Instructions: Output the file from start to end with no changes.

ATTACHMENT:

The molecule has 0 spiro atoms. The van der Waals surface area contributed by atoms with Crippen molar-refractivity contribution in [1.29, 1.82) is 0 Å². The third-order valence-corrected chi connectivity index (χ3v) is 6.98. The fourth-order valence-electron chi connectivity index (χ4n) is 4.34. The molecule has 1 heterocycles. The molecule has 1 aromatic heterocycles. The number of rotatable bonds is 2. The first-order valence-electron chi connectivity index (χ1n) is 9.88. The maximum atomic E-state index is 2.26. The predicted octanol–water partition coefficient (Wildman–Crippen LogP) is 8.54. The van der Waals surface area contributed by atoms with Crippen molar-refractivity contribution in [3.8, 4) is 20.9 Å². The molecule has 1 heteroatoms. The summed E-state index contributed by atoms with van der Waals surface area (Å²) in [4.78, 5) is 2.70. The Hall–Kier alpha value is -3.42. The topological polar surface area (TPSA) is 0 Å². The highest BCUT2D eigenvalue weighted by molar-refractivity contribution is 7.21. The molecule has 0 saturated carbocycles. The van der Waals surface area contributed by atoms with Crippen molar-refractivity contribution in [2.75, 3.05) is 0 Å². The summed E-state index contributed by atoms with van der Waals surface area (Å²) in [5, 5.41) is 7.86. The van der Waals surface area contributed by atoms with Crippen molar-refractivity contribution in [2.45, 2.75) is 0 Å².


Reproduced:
The molecule has 0 spiro atoms. The van der Waals surface area contributed by atoms with Crippen molar-refractivity contribution in [1.29, 1.82) is 0 Å². The third-order valence-corrected chi connectivity index (χ3v) is 6.98. The fourth-order valence-electron chi connectivity index (χ4n) is 4.34. The molecule has 1 heterocycles. The molecule has 1 aromatic heterocycles. The number of rotatable bonds is 2. The first-order valence-electron chi connectivity index (χ1n) is 9.88. The maximum atomic E-state index is 2.26. The predicted octanol–water partition coefficient (Wildman–Crippen LogP) is 8.54. The van der Waals surface area contributed by atoms with Crippen molar-refractivity contribution in [3.8, 4) is 20.9 Å². The molecule has 1 heteroatoms. The summed E-state index contributed by atoms with van der Waals surface area (Å²) in [4.78, 5) is 2.70. The Hall–Kier alpha value is -3.42. The topological polar surface area (TPSA) is 0 Å². The highest BCUT2D eigenvalue weighted by molar-refractivity contribution is 7.21. The molecule has 0 saturated carbocycles. The van der Waals surface area contributed by atoms with Crippen molar-refractivity contribution in [2.75, 3.05) is 0 Å². The summed E-state index contributed by atoms with van der Waals surface area (Å²) in [5, 5.41) is 7.86. The van der Waals surface area contributed by atoms with Crippen molar-refractivity contribution in [2.45, 2.75) is 0 Å².